Jan. 15, 1909: Shackleton’s Party Reaches the South Magnetic Pole
On this day in 1909, members of Ernest Shackleton’s Nimrod Expedition party discovered the south magnetic pole. Shackleton, who had divided up the team, failed to reach the South Pole. Upon his return, Shackleton was still hailed as a hero for his grueling and groundbreaking expedition.
In 1914, he placed in a London newspaper seeking recruits for his 1914 Trans-Antarctic Expedition.
”MEN WANTED: FOR HAZARDOUS JOURNEY. SMALL WAGES, BITTER COLD, LONG MONTHS OF COMPLETE DARKNESS, CONSTANT DANGER, SAFE RETURN DOUBTFUL. HONOUR AND RECOGNITION IN CASE OF SUCCESS. SIR ERNEST SHACKLETON”
Doctors in Sweden say nine women have successfully received transplanted wombs and will soon try to become pregnant. But the radical new procedure, which relies on donations from living relatives, has its critics.
To date, no baby has ever been born from a transplanted womb. Two previous attempts, one in Saudi Arabia and one in Turkey, both failed to produce babies. But the new procedure, which is 10 years in the making, appears to be quite promising — so promising, in fact, that embryos may be planted later this year. (via Io9)
U.S. Cargo Ship Launches to ISS on First Resupply Mission
Orbital Sciences Corporation’s Antares rocket launched from Pad 0A at the Wallops Flight Facility, Va. to send the company’s Cygnus cargo ship on a its first supply mission to the International Space Station. Cygnus is delivering 1.5 tons of provisions and experiments to the Expedition 38 crew members living on the ISS. Upon its arrival at the station, Cygnus will be captured with the station’s Canadarm2 robotic arm and berthed to the Earth-facing port of the Harmony module, where it will remain for more than a month.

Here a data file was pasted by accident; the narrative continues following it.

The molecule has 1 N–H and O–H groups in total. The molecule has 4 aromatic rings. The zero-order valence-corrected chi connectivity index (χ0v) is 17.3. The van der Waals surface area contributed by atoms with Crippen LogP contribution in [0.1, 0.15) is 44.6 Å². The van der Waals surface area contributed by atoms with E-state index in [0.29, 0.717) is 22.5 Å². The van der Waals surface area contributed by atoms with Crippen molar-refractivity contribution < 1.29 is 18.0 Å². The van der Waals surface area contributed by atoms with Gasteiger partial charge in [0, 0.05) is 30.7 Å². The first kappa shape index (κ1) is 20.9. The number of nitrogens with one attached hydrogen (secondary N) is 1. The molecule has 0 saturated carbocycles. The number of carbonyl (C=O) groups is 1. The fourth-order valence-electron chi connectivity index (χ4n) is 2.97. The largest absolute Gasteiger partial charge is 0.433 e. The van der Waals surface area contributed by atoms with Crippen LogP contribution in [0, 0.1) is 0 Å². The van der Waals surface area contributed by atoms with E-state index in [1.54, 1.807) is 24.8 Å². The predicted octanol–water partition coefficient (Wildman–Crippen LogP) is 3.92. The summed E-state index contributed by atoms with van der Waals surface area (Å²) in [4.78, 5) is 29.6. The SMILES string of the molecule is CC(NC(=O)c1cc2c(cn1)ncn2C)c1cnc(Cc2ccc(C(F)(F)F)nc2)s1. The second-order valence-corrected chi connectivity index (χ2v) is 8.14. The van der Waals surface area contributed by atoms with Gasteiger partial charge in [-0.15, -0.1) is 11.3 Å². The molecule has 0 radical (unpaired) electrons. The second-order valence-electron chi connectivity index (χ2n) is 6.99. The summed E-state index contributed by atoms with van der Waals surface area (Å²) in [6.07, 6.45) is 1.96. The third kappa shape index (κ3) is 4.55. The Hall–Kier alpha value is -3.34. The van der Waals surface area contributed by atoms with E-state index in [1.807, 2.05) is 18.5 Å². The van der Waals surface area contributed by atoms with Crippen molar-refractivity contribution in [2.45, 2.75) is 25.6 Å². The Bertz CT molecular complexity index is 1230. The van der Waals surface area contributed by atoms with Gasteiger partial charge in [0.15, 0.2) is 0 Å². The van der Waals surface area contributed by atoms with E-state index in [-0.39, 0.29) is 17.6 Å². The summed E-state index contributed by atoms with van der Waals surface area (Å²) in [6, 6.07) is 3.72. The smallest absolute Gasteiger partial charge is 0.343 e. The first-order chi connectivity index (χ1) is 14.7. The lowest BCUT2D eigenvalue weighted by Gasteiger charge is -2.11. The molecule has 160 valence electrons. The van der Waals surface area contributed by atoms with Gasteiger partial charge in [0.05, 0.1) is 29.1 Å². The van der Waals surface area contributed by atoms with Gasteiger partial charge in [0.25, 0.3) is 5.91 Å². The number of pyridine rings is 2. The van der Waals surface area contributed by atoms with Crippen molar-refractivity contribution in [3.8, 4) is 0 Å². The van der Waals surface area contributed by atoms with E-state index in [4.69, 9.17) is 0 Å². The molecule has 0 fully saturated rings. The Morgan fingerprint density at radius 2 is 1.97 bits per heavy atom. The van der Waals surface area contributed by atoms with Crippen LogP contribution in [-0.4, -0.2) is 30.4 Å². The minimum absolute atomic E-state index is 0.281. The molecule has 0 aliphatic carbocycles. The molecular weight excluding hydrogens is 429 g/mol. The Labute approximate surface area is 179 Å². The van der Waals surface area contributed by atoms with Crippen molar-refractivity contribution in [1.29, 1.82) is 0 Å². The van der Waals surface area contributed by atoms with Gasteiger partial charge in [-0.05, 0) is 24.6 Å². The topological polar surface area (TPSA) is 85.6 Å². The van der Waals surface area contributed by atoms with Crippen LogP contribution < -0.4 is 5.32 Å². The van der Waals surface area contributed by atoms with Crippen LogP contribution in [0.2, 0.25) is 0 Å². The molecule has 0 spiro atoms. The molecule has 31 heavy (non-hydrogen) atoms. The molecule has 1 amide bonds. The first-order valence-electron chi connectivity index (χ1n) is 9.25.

IBMs new business unit for Watson with a $1 billion investment.
"(Reuters) - IBM (IBM.N) said it will invest more than $1 billion to establish a new business unit for Watson, as the tech giant hopes to get more revenue from the supercomputer system that beat humans on the television quiz show "Jeopardy". "(via Reuters)
While selfies have become a major trend in the past year — even leading one Japanese company to developselfie camera stands for tourists — they’re actually a practical way capture a meaningful moment when there’s no-one else around to do it. With this in mind, SOLOSHOT is a robotic camera tripod that automatically tracks the subject as they move, enabling athletes and performers to create dynamic video selfies. READ MORE…